The questionnaire directly comparing the training modalities (Final Survey) revealed a variety of opinions (Table 2). Participants were fairly split about which of the modalities they found the most engaging (each modality received 5 selections) and which they preferred (5 each selected HEP and AWVR and 4 selected VERGE). However, we observed strong trends favoring HEP regarding ease of understanding (two-thirds of participants selected HEP) and which therapy users would most likely continue in the home (9 of 15 participants selected HEP).
Table 2

Results of Final Survey comparing the three training paradigms

Characteristic

VERGE

AWVR

HEP

Most engaging

5

5

5

Greatest desire to complete sessions

3

6

6

Moved arm the most

4

4

7

Easiest to understand

1

3

10

Most effective

1

5

8

Preferred form of therapy

4

5

5

Most likely to continue at home

3

3

9

Values listed reflect number of subjects choosing each modality

Kinematics

Each therapy modality promoted considerable arm movement. Total arm displacement averaged: 354 m for VERGE, 503 m for HEP, and 229 m for AWVR (Fig. 5). Non-inferiority testing showed that arm displacement produced by participants during the VERGE training was not significantly inferior to HEP or AWVR (Fig. 6a). All three modalities also encouraged extended arm postures and elevated hand positions. Time spent with Reach Distance ≥ 0.7 for VERGE was not inferior to that for the other two modalities (Fig. 6b). Additionally, the largest histogram values occurred for postures at which the hand was extended 70% or more of full-arm length away from the shoulder (Fig. 7a). The VERGE system also promoted elevating the hand at least as much as other modalities. Time spent with Hand Elevation ≤ 0.4 was not inferior for VERGE as compared to AWVR and HEP (Fig. 6c). The histograms revealed that during the VERGE session, subjects spent 18.2% (± 14.3%) of the time with the hand at or within 40% of arm length below shoulder height (Fig. 7b), while they spent 10.6% (± 0.9%,) with the AWVR and 16.5% (± 12.3%) during the HEP.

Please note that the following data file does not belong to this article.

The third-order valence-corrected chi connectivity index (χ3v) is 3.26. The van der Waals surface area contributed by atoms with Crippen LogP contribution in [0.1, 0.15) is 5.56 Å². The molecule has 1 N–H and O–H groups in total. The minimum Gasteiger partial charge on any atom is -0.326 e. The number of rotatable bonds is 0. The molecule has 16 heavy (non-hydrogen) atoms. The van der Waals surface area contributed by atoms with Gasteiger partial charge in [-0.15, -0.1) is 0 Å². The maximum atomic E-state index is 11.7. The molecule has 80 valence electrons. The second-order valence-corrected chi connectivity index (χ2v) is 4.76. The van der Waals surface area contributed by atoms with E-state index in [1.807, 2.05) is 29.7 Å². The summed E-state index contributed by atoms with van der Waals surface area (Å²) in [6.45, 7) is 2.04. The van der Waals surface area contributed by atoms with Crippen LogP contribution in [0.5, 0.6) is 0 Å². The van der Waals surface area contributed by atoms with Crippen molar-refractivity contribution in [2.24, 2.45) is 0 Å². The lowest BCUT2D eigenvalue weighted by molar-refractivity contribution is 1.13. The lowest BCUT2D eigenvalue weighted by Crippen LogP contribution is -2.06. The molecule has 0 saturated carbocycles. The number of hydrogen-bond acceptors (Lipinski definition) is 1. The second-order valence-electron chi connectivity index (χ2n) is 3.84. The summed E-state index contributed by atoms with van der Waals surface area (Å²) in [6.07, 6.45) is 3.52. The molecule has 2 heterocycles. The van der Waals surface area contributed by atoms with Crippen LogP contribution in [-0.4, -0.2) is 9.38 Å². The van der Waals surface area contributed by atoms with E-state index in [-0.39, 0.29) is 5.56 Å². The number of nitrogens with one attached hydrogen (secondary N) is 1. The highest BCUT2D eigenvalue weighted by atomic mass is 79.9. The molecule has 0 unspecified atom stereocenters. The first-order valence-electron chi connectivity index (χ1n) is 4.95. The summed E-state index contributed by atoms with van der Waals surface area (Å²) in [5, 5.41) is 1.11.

Fig. 5
Fig. 5

Average total arm displacement all subjects for each of the three training modalities. Movement tracked across third training session for each modality. Error bar represents one standard deviation

Fig. 6
Fig. 6

Non-inferiority tests. a Total arm displacement. The δ was set equal to 10% of HEP mean. b Time spent (in minutes) with Reach Distance greater than or equal to 70% of arm length. c Time spent (in minutes) with Hand Elevation within 40% of arm length with respect to the shoulder. The δ was set equal to 10% of full training time (45 min) for b and c. VERGE not inferior to HEP or AWVR for any of these measures

Fig. 7
Fig. 7